Tuesday, 20 July 2010

Mary Epworth

Mary Epworth seems like a woman whose time has come. But it was only when she put together a new outfit recently, the Jubilee Band, that things started moving her way. Their debut single, ‘The Saddle Song’, attracted the attention of Radio 2’s Steve Lamacq and earned serious airplay. Described by Mary herself as a "pub shanty", the track is both the perfect example of a resurgent folk-inspired English rootsiness and a calling card for a distinctive new voice. A lop-sided march, somewhere between a wedding procession and a funeral cortege, it gets into your head like a Kylie song but – important difference – you don’t feel guilty about humming along.

For several years Mary was gigging around the North London/Home Counties circuit; she provided backing vocals for The Broken Family Band and The Sweeney and fronted Hannah Fallen and Bambino, but the breakthrough eluded her. So she concentrated on refining her writing: "I think I’ve spent too long being a backing vocalist or playing second fiddle, so I’ve got something to prove with my writing". The results will be obvious on her long-gestated debut album, scheduled for spring release. When we meet up in a London pub, I ask Mary why she has held off so long. "I think I was still not quite happy with being whatever my own strange mixture ended up being. I was too concerned with whether it was going to be ‘psych-folk’ or whatever".

Genre labels clearly don’t bother her now. "I’ve always had some kind of weirder songs and then some more straight, classic-sounding songs, like ‘Heal This Dirty Soul’ or ‘Ray Of Sunlight’, and I’ve always been unsure how these things would fit together on an album. But I think now I’ve come to terms with it". Her songwriting reflects her restless curiosity. One demo, ‘Come Back To The Bough’, which I took for a quirky love song, is apparently inspired by Frazer’s Golden Bough: "I’m a big lifelong subscriber to Fortean Times, so I’m really interested in fringe science and also folklore".

Her music draws on her enthusiasm for psychedelic West Coast harmonies – she listens to a lot of ‘sunshine pop’ – and filters it through a southern English sensibility. Shirley Collins is an inspiration; she also loves the acid-folk noodlings of neglected bands like Forest. "I’m just always looking. I’m never really that interested in contemporary music, so I’m always exploring back". Over the years friends have given her mix-tapes. Will Twynham, her bassist, producer and significant other, is an "obsessive record collector." What excites Mary are "the unsung people. There’s always some amazing album that nobody’s talking about from 1971. There’s always more!"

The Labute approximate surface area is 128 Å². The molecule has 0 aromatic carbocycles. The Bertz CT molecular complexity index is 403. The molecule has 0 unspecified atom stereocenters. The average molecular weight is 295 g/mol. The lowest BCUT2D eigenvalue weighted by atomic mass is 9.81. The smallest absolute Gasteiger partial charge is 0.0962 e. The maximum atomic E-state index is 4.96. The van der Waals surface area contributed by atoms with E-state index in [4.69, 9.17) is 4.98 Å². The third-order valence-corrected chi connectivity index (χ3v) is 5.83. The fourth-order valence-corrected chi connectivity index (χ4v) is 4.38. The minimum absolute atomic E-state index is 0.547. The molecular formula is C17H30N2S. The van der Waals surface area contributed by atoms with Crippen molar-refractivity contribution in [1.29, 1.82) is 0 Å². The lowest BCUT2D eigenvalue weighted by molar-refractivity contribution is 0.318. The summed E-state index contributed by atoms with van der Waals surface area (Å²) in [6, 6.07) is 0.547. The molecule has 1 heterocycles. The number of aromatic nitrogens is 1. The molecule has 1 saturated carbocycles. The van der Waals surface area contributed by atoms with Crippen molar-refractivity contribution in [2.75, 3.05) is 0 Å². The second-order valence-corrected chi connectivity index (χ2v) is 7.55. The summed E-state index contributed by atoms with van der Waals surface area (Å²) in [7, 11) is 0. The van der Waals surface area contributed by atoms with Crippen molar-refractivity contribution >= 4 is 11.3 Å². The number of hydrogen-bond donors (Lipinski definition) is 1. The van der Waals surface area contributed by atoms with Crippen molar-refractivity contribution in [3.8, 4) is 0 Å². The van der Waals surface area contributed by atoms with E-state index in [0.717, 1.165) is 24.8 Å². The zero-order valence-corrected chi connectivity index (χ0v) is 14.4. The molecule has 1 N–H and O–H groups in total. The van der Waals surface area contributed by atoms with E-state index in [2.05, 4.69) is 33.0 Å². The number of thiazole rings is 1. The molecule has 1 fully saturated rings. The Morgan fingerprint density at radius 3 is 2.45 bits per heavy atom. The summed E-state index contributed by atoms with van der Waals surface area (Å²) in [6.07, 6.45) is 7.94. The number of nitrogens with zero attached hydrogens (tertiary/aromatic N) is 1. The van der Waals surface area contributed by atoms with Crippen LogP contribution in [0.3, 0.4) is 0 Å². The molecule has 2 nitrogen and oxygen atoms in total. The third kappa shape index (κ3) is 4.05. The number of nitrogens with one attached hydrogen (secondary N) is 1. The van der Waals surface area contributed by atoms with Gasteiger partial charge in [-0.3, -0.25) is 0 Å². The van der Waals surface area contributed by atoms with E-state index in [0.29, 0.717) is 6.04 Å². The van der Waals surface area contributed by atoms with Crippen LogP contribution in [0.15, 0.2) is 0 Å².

I sense in her what literary critic Harold Bloom called the "anxiety of influence". In a global supermarket of sounds, with eighty years of recorded music on the shelves, she has to emancipate herself from the past and find her own voice. "If I listened to more of something, maybe I’d just be a straight-ahead clone," she reflects. For years she didn’t listen to any other female vocalists. "When I was younger there were a lot of really bad female singer-songwriters about, so I sort of ended up resenting all of them". Then she discovered the Shangri-Las, which got her into female singers. But still "if I feel that somebody is kind of similar to me, then I don’t like it sometimes. Because I’m afraid of being too much like them."

She’s passionate about Gypsy music. Since her teens she’s worked with Moravian singer Ida Kelarova. "She runs workshops where she uses traditional Slovak Gypsy songs, and it’s not like teaching singing, it’s almost like teaching a gospel method where you learn a song and you learn it phonetically. You don’t know what these words mean and you’re taught how a song can be the vessel for whatever you want to express. If you’re actually emotionally engaged when you’re singing, that’s an extremely beautiful experience". Just as there are perils when white men sing the Blues (or blue men sing the Whites), so Mary is suspicious of Western Europeans who do "fancy-dress" Gypsy. "When you’ve seen little 6-year-old kids who can play guitar, violin, every instrument to virtuoso level, it’s really mind-blowing. I love it so much but I wouldn’t even dream of being a pretend Gypsy band". In her song ‘Six Kisses’, by way of homage, she slips in a couple of lyrics in Romany but – she laughs – "nobody ever spots that".

In December 2008 Mary was a guest soloist at the Sandy Denny tribute in London, where she caught the eye and ear of Guardian reviewer Robin Denselow. "It increased people’s awareness about a thousand fold," says Mary. "An amazing night, and a big honour. Already so much has changed." The smart money says there are more changes ahead for Mary Epworth.

Mary Epworth on MySpace
Photo by Andrew Batt

First published in
R2 (Rock’n’Reel)

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